• Potentially positive impacts of global warming are reduced by increased frequency of extreme droughts. Hotspots exists in Spain, Greece, Bulgaria, Romania, Macedonia and parts of Italy: non-irrigated maize, soya and rape yield would decrease by 40 to 60% in dry years. Wheat and barley would experience a loss of about 20%. Also in parts of Hungary, Slovakia, Austria, Czech Republic, Poland and Germany where an average vulnerability is above 20% (especially for maize, soya, rape, spring barley and sunflower). Irrigation would lessen yield losses due to drought.

Impact on rainfed and irrigated crops
The calorie yield (in Mil. kcal/ha) as a combination of the main crops (wheat, maize, rye, barley, rice, sunflower, soya, and rape) for the reference and the +2 °C global warming periods, and the mean impact. Simulated rainfed yields are converted to calories and summed up to the total calorie yield. The calorie maps accumulate biophysical impacts that may significantly vary by crops and regions. Importantly, winter crops are negatively affected in many regions of western Europe due to accelerated phenological development and in South Europe due to drought. Meanwhile summer crops benefit from warming in most of Europe except for the Mediterranean.

The calorie yield (in Mil. kcal/ha), as a combination of the main crops (wheat, maize, rye, barley, rice, sunflower, soya, and rape) for the period of 1971-2000 and the +2°C global warming periods, and the mean impact have been investigated. Simulated yields are converted to calories and summed up as an accumulative total calorie yield. Water stress limitation was excluded in these simulations. The calorie maps accumulate biophysical impacts that may significantly vary by crops and regions (winter crops are negatively affected in western and southern Europe while summer crops are positively affected in temperate oceanic and continental Europe. With present day crop management, a +2°C global warming is equivalent to an overall loss in crop calorie yield by 3.5%.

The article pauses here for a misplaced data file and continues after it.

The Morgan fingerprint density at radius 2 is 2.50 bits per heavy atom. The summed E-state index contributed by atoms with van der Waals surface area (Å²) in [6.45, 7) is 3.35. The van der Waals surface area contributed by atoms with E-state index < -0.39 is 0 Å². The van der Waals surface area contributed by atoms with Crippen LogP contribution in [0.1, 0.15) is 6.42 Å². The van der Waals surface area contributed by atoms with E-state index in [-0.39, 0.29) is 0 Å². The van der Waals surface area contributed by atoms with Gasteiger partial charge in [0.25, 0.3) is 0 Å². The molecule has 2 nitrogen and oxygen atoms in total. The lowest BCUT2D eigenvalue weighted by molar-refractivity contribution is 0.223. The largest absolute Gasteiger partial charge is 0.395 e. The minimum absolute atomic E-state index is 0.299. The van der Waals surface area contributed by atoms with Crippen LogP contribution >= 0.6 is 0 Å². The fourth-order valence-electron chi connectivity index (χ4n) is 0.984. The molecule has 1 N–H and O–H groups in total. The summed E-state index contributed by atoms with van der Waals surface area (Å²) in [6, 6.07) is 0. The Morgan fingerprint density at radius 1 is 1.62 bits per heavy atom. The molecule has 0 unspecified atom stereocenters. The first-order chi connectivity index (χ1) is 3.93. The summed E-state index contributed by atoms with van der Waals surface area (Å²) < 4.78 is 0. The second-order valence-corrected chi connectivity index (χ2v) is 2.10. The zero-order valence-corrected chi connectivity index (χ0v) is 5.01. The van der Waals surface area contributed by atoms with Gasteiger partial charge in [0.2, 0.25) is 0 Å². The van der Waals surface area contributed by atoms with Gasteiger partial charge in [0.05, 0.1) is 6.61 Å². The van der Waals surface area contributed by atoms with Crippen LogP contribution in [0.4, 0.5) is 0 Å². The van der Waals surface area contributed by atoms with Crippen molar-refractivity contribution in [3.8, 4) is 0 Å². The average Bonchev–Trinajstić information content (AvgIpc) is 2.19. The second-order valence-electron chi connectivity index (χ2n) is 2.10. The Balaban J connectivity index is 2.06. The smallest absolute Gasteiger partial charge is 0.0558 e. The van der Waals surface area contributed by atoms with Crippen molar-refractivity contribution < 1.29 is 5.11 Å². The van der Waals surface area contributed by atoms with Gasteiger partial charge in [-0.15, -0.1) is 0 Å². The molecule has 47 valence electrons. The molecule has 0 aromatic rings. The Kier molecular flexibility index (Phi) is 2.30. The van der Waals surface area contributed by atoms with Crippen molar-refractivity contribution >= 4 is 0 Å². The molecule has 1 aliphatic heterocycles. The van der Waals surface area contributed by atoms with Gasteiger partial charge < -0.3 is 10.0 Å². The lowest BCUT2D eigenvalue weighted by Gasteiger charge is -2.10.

Impact on selected services of agro-ecosystems
Key messages
• Reduction in soil organic carbon (SOC) for most of Europe, particularly for northern and eastern regions and the Balkans, with a decline by more than 15% compared to the historical baseline. Conservative cropland management (reduced tillage, no-till and crop residue management) may counteract these negative impacts.
• Under fixed fertilization rates (~2000), plant available nitrogen would decrease significantly by more than 20% for most of Europe meaning worsening crop nutrition from soil pools. Improved Phosphorus availability was simulated for many Mediterranean regions (Spain, Italy or Greece). Insufficient Phosphorus supply may lead to continuously depleting Phosphorus in many countries of eastern Europe and the Balkans. Nutrient status can be efficiently controlled by crop management.
• Runoff changes demonstrate spatially variable patterns. Decrease in growing season ETP in many regions of southern Europe by ~5-10%. Slight increase (2-7%) is simulated for central and northern European countries.
• Net Primary Production generally shows an increasing between 10 and 20% in Pan-European domain for the +2 C global warming.